Defining "masculinity" in beer commercials
Are you sick of hearing women talk? Are you stupid and lazy? Do you need constant reassurance that you are a man?
Have a beer!
That's the message that Anheuser-Busch, Coors, and Miller send with the TV ads they run — and it isn't just the beverage-distribution industry that has found the sexist, stereotyping cash cow. The clichés about men in beer commercials exist in much of the advertising industry for male-oriented products.
But commercials that portray men as idiotic slobs in bad relationships are seriously degrading to our conceptions of masculinity.
One commercial in this vein is the "Bud Light Book Club" commercial that aired during the most recent Super Bowl. In this ad a man, casually dressed in baseball gear, tells his female roommate/girlfriend that he will be going to "the game."
The girl he's speaking to has friends with her, all of them attractive women, and they are just beginning their book-club meeting. The man spots a bucket of Bud Lights on the table, and promptly intrudes on the book club, sitting down on the couch, snatching the books from the women's hands, and replacing them with Bud Light.
This structure exemplifies the ad layout for a "male" product: The anti-intellectualist-male-outsmarts-emotional/intelligent woman. The ad wants you to believe that you can be lazy, unattractive, and devoid of wit, but beer will give you a shot with smart, Carmen Electra look-alikes who don't even like you.
I only hope that a very small portion of the population watches this commercial and feels a connection to the wisecracking slacker.
"A lot of the commercials tend to make it seem like it's OK for men to be immature, which is a certain theme in American masculinity right now — a theme of extended adolescence," said William Liu, a UI professor of psychological and quantitative foundations. He is one of the leading scholars in the field of men and masculinity research.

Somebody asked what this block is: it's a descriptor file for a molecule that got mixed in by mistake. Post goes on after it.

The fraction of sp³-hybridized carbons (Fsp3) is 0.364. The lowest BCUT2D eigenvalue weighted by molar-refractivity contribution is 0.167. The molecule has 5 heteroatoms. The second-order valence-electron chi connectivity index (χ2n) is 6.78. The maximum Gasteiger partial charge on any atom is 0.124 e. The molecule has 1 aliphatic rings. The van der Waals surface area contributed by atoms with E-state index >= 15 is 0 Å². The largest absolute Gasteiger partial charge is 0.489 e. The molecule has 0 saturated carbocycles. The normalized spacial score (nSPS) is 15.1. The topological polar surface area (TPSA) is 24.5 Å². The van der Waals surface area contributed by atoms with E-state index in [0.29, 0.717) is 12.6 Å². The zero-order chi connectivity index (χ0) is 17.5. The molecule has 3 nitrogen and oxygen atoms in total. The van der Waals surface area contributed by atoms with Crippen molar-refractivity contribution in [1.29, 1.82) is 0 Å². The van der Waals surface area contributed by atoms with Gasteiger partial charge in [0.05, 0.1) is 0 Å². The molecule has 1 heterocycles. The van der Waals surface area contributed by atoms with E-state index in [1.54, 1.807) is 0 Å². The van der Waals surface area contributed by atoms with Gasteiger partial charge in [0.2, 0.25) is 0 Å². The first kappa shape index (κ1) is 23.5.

"On a certain level, that's OK," he said. "But it's a problem for many men, because you need to have a 'straight man' in every comedy routine [someone who is serious, often the butt of jokes, who never comes across positively]. And the person who commonly plays that role in the commercials is the woman."
An ad in a similar structure is a recent commercial for the Dodge Charger. It shows various images of bored men with a voice-over of daily features of relationships like "leaving the seat up" and "separating the recycling." It even goes so far as to malign healthy eating habits ("I will eat fruit with my breakfast").
It's a commercial that tells you that your significant other is something holding you back and the only way to escape is by buying a new Dodge Charger. The ad makes the Dodge Charger into the adult version of the "cooties shot," keeping femininity at bay.
I thought we left attitudes like that on the sixth-grade playground.
And please, can I buy bodywash and shampoo without branding reminiscent of a speech from the movie 300? I don't need to "annihilate odor" or "blast away dirt." Nor am I looking for a "fierce, sensual rush" like the one Axe Bodywash promises. (What does that even mean in a hygiene product?) And I am scared of actual bodily harm if I wore a deodorant titled "SHOCK" or "Tsunami."
Advertisers are always trying to tap into insecurities, Liu said. In this type of advertising, the insecurities are about being male. And despite our best efforts, he said, these commercials serve as a reference point for us and affect our views of masculinity and ourselves.
Hopefully, this image of masculinity containing laziness and immaturity will not become too pervasive in our culture, or we will experience generations of failed marriages, bad fathers, and uneducated men.
The first step is for advertisers to stop running ads insulting the American male.
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